The risk of soil contamination during drying is high, which can pose more challenges during ensiling. The presence of soil will delay fermentation by resistance of pH drop, in addition to harboring many undesirable micro-organisms, e.g., clostridia. Inoculating these high-sugar-content crops with a dual-purpose inoculant as described above is recommended to ensure a high-quality end product.

Small-grain crops can be ensiled with annual legumes such as peas, producing a silage that should be more palatable and higher in quality than small-grain silage alone. Harvest timing should be based on maturity of the small-grain component since peas have less decrease in nutrient quality with time. Again, preferably, harvest when the small grain is in the boot to early heading stage.

According to retired Dan Undersander, professor emeritus, agronomy at UW, ensiling oats at the late boot stage results in the digestible fiber being between 60% and 70% NDF, giving in a relative forage quality (RFQ) of about 100. Adding peas (at a 3-to-1 stand ratio) will result in an RFQ of about 125 and will be more palatable in addition to having a higher nutrient composition.

Beans, beans … soybeans?

It may sound strange to ensile soybeans, but about a century ago at least 80% of soybean crop was used as hay, pasture and silage, based on good climatic adaptation and productivity on low-fertility soils.

Soybeans should be harvested at stages R3 and R4, when the pod is 3/16- to 3/4-inch long from one of the top nodes with a fully developed leaf, and chopped to a 3/8-inch theoretical length of cut for adequate packing. At this stage, the plant has high forage quality and digestibility, but wilting to 32% to 35% DM is necessary.

Soybean quality does not decline throughout the reproductive phase and so can also be harvested as late as when pods start to turn color and total yield is high (R7 stage); however, the high oil and protein concentrations at this maturity and low quantity of leaves make it more difficult to ensile, though there would be no need for wilting.

Similarly to other legume crops, the use of a homolactic inoculant is recommended considering the high resistance to the pH drop and slow fermentation, in addition to the high potential for suffering a clostridial fermentation when DM is low or sugars are limiting. An inoculant containing an enzyme blend to produce more soluble sugars may help overcome this limitation. Mixing soybeans with another forage crop that is more “ensilable” and palatable, such as corn or grasses, can facilitate fermentation and increase feed intake.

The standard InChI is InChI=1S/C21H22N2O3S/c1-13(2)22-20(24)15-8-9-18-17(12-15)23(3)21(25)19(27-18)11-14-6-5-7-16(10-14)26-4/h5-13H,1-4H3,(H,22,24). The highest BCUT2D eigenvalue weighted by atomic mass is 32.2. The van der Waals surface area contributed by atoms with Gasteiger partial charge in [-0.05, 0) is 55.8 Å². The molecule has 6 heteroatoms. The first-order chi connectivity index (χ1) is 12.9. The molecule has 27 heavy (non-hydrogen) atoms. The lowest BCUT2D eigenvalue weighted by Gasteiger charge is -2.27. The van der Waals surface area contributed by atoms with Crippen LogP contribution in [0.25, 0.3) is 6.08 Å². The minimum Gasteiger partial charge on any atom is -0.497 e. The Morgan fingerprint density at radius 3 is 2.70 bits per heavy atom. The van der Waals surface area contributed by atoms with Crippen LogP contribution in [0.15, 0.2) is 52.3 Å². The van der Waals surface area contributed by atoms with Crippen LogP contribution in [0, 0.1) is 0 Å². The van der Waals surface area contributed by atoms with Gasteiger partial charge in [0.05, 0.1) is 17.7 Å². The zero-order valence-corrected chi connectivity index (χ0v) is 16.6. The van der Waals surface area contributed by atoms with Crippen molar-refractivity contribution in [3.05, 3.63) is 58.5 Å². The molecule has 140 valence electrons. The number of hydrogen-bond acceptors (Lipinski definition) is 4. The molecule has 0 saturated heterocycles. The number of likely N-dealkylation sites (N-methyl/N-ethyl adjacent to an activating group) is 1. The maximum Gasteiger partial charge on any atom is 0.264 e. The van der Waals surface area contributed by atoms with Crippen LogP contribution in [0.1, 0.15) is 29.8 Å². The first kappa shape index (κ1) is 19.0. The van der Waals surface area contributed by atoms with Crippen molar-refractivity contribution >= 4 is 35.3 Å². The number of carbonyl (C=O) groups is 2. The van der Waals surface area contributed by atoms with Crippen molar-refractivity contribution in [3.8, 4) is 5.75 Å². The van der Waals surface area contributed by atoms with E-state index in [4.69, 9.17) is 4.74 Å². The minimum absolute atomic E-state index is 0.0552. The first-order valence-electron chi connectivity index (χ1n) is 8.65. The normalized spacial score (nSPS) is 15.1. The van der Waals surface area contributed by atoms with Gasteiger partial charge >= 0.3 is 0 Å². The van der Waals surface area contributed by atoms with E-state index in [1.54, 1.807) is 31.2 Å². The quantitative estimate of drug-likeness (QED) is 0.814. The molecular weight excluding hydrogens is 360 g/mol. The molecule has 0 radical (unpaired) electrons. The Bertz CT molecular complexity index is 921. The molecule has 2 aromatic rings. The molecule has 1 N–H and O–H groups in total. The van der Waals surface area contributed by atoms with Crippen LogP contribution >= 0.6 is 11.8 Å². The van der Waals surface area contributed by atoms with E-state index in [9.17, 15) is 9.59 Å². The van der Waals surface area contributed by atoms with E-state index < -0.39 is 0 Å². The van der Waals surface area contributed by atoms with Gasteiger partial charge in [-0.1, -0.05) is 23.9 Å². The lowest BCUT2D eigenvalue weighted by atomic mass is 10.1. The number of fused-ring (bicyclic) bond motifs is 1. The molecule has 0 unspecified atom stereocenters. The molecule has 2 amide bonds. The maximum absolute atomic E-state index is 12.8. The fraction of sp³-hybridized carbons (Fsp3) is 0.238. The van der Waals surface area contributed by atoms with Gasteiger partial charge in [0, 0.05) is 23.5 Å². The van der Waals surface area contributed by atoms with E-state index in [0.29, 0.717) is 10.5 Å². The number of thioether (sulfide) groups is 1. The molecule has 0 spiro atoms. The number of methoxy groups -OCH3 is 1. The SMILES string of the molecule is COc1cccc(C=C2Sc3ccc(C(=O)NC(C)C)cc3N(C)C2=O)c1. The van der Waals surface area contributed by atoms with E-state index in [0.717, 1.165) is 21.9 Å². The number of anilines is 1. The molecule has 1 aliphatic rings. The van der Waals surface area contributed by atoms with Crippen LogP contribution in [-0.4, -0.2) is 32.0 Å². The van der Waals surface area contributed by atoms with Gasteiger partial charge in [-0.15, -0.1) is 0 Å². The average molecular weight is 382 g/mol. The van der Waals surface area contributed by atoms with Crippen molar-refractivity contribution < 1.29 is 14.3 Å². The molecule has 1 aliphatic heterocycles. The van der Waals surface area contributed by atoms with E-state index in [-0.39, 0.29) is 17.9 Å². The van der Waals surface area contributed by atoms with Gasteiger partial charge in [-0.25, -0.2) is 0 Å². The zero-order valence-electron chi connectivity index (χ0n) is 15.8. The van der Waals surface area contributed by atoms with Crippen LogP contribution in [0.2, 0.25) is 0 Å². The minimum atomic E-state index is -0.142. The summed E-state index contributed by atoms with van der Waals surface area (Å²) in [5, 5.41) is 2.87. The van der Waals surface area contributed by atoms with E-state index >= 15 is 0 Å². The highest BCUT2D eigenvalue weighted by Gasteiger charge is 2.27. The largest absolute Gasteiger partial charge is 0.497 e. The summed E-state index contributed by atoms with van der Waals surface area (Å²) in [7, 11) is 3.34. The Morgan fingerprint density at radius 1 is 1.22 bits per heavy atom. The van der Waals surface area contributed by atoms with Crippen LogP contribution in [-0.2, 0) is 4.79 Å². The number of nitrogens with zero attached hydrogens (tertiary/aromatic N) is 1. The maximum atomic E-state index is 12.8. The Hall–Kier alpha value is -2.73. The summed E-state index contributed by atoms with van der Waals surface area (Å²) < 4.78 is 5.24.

Corn stover – why not if it’s available?

In times of forage shortage, cornstalks can be used to stretch forage supplies in ruminant diets. Since there is low nutrient content and digestibility, corn stover has not really been considered for dairy cows; however, it could be an alternative for feeding to breeding heifers and dry cows, leaving more of the scarce silage for the milk herd.

It is recommended to process the corn stover through a tub grinder, rehydrate to about 50% DM and treat it with an alkaline solution based on calcium hydroxide to enhance digestibility before ensiling. Then, the mix should be stored for a 10- to 14-day period before feeding. Also, distillers grains can be added to corn stover to improve protein and energy profiles of the feed.

Key reminders for ensiling alternative crops

Overall, silage management for alternative crops follows the same key requirements we are all familiar with for traditional silage crops: maximum overall quality is dictated by what is harvested from the field, adequate plant moisture and enough sugars for fermentation are essential, rapid achievement of anaerobic conditions and the correct micro-organisms (specific lactic acid bacteria) to do the job (rapid pH drop and stability at feedout).

Keep in mind, you will get the best results by harvesting forage at the appropriate stage of maturity. It is also important to manage all aspects of ensiling:

  • Use particle length recommendations.

  • Treat the crop with a product proven to give the results you want (e.g., rapid fermentation, increased digestibility, stability at feedout).

  • Pack tight with adequate tractor weight/time.

  • Use the progressive wedge model.

  • Cover as soon as possible, adding more weights over the seams and edges and allowing adequate overlaps (minimum 4 feet).
  • Monitor and maintain the integrity of the plastic cover during storage.

These crops can produce very successful alternative silages by understanding their particular characteristics and adopting the appropriate management practices mentioned above. They can be great substitutes to traditional forage crops to help boost forage inventories and help you achieve your production needs and goals. end mark

Renato Schmidt received his Ph.D. in animal nutrition from the University of Delaware and is employed by Lallemand Animal Nutrition, North America as a technical services – forage team member.

Bob Charley received his Ph.D. in microbiology from the University of Strathclyde in Glasgow and is employed by Lallemand Animal Nutrition, North America as the forage products manager. Email Bob Charley